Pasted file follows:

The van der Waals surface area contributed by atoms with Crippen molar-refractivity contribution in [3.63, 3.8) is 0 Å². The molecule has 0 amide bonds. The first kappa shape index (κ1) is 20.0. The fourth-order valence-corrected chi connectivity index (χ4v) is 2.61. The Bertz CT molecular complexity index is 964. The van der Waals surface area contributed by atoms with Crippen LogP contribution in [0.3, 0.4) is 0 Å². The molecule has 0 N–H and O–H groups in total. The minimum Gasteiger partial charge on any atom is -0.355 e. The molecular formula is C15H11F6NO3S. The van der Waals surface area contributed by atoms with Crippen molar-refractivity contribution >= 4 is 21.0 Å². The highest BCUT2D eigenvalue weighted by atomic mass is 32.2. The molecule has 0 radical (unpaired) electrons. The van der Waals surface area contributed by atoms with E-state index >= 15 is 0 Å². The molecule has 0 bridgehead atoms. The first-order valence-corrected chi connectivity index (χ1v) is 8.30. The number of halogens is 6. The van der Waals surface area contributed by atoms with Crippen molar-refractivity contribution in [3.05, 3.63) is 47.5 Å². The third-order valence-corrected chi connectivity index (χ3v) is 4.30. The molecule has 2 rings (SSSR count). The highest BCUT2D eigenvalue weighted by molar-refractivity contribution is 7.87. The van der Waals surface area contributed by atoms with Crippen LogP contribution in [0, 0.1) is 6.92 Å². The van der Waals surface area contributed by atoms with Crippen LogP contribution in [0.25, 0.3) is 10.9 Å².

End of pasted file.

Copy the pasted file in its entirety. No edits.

The van der Waals surface area contributed by atoms with Crippen molar-refractivity contribution in [3.63, 3.8) is 0 Å². The molecule has 0 amide bonds. The first kappa shape index (κ1) is 20.0. The fourth-order valence-corrected chi connectivity index (χ4v) is 2.61. The Bertz CT molecular complexity index is 964. The van der Waals surface area contributed by atoms with Crippen LogP contribution in [0.3, 0.4) is 0 Å². The molecule has 0 N–H and O–H groups in total. The minimum Gasteiger partial charge on any atom is -0.355 e. The molecular formula is C15H11F6NO3S. The van der Waals surface area contributed by atoms with Crippen molar-refractivity contribution >= 4 is 21.0 Å². The highest BCUT2D eigenvalue weighted by atomic mass is 32.2. The molecule has 0 radical (unpaired) electrons. The van der Waals surface area contributed by atoms with E-state index >= 15 is 0 Å². The molecule has 0 bridgehead atoms. The first-order valence-corrected chi connectivity index (χ1v) is 8.30. The number of halogens is 6. The van der Waals surface area contributed by atoms with Crippen molar-refractivity contribution in [3.05, 3.63) is 47.5 Å². The third-order valence-corrected chi connectivity index (χ3v) is 4.30. The molecule has 2 rings (SSSR count). The highest BCUT2D eigenvalue weighted by molar-refractivity contribution is 7.87. The van der Waals surface area contributed by atoms with Crippen LogP contribution in [0, 0.1) is 6.92 Å². The van der Waals surface area contributed by atoms with Crippen LogP contribution in [0.25, 0.3) is 10.9 Å².